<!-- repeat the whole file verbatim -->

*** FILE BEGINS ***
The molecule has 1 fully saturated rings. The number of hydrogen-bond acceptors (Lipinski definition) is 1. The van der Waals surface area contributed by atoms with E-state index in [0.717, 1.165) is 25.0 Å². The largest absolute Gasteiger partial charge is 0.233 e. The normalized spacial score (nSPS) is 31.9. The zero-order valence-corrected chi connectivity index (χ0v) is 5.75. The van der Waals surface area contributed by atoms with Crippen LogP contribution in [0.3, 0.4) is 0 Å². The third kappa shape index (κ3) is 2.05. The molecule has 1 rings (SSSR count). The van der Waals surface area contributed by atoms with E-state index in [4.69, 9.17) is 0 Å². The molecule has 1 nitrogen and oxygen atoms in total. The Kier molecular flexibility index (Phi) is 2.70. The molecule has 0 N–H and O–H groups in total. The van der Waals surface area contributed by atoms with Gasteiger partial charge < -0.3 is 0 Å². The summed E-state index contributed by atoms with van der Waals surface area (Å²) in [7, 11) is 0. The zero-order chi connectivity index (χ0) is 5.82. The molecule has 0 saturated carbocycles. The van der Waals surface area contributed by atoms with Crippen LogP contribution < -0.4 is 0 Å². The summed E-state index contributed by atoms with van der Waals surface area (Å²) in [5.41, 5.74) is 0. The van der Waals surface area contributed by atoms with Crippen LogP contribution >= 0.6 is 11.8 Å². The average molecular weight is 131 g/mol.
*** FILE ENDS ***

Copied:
The molecule has 1 fully saturated rings. The number of hydrogen-bond acceptors (Lipinski definition) is 1. The van der Waals surface area contributed by atoms with E-state index in [0.717, 1.165) is 25.0 Å². The largest absolute Gasteiger partial charge is 0.233 e. The normalized spacial score (nSPS) is 31.9. The zero-order valence-corrected chi connectivity index (χ0v) is 5.75. The van der Waals surface area contributed by atoms with Crippen LogP contribution in [0.3, 0.4) is 0 Å². The third kappa shape index (κ3) is 2.05. The molecule has 1 rings (SSSR count). The van der Waals surface area contributed by atoms with E-state index in [4.69, 9.17) is 0 Å². The molecule has 1 nitrogen and oxygen atoms in total. The Kier molecular flexibility index (Phi) is 2.70. The molecule has 0 N–H and O–H groups in total. The van der Waals surface area contributed by atoms with Gasteiger partial charge < -0.3 is 0 Å². The summed E-state index contributed by atoms with van der Waals surface area (Å²) in [7, 11) is 0. The zero-order chi connectivity index (χ0) is 5.82. The molecule has 0 saturated carbocycles. The van der Waals surface area contributed by atoms with Crippen LogP contribution < -0.4 is 0 Å². The summed E-state index contributed by atoms with van der Waals surface area (Å²) in [5.41, 5.74) is 0. The van der Waals surface area contributed by atoms with Crippen LogP contribution >= 0.6 is 11.8 Å². The average molecular weight is 131 g/mol.